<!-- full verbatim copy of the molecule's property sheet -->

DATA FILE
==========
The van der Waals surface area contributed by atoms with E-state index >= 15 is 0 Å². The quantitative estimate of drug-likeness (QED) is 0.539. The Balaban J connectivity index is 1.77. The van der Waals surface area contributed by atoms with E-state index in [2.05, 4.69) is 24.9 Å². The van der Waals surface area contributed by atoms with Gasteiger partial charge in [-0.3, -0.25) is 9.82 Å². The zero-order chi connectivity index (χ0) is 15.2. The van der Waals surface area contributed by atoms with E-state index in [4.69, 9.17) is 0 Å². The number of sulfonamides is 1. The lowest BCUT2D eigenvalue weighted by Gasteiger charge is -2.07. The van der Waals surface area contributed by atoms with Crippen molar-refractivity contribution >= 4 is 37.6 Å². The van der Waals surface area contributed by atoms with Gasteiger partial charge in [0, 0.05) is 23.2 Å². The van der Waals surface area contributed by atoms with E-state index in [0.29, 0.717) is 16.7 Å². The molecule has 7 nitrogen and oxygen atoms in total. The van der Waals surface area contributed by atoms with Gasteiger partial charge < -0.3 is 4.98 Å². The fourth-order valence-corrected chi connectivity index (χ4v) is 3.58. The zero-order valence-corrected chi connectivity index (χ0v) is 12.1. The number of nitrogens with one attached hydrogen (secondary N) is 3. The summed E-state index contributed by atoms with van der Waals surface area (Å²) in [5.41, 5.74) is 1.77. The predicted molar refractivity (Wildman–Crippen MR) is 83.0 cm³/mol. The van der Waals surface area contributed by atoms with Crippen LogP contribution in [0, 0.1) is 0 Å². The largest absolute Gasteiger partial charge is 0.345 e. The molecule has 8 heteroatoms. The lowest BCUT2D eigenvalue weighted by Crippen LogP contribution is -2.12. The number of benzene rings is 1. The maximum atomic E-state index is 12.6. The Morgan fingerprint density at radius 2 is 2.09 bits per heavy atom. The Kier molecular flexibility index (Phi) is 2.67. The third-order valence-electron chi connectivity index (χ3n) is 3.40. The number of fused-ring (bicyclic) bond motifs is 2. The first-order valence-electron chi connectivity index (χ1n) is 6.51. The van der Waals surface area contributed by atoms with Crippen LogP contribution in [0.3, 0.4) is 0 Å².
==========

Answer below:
The van der Waals surface area contributed by atoms with E-state index >= 15 is 0 Å². The quantitative estimate of drug-likeness (QED) is 0.539. The Balaban J connectivity index is 1.77. The van der Waals surface area contributed by atoms with E-state index in [2.05, 4.69) is 24.9 Å². The van der Waals surface area contributed by atoms with Gasteiger partial charge in [-0.3, -0.25) is 9.82 Å². The zero-order chi connectivity index (χ0) is 15.2. The van der Waals surface area contributed by atoms with E-state index in [4.69, 9.17) is 0 Å². The number of sulfonamides is 1. The lowest BCUT2D eigenvalue weighted by Gasteiger charge is -2.07. The van der Waals surface area contributed by atoms with Crippen molar-refractivity contribution >= 4 is 37.6 Å². The van der Waals surface area contributed by atoms with Gasteiger partial charge in [0, 0.05) is 23.2 Å². The van der Waals surface area contributed by atoms with E-state index in [0.29, 0.717) is 16.7 Å². The molecule has 7 nitrogen and oxygen atoms in total. The van der Waals surface area contributed by atoms with Gasteiger partial charge < -0.3 is 4.98 Å². The fourth-order valence-corrected chi connectivity index (χ4v) is 3.58. The zero-order valence-corrected chi connectivity index (χ0v) is 12.1. The number of nitrogens with one attached hydrogen (secondary N) is 3. The summed E-state index contributed by atoms with van der Waals surface area (Å²) in [5.41, 5.74) is 1.77. The predicted molar refractivity (Wildman–Crippen MR) is 83.0 cm³/mol. The van der Waals surface area contributed by atoms with Crippen LogP contribution in [0, 0.1) is 0 Å². The largest absolute Gasteiger partial charge is 0.345 e. The molecule has 8 heteroatoms. The lowest BCUT2D eigenvalue weighted by Crippen LogP contribution is -2.12. The number of benzene rings is 1. The maximum atomic E-state index is 12.6. The Morgan fingerprint density at radius 2 is 2.09 bits per heavy atom. The Kier molecular flexibility index (Phi) is 2.67. The third-order valence-electron chi connectivity index (χ3n) is 3.40. The number of fused-ring (bicyclic) bond motifs is 2. The first-order valence-electron chi connectivity index (χ1n) is 6.51. The van der Waals surface area contributed by atoms with Crippen LogP contribution in [0.3, 0.4) is 0 Å².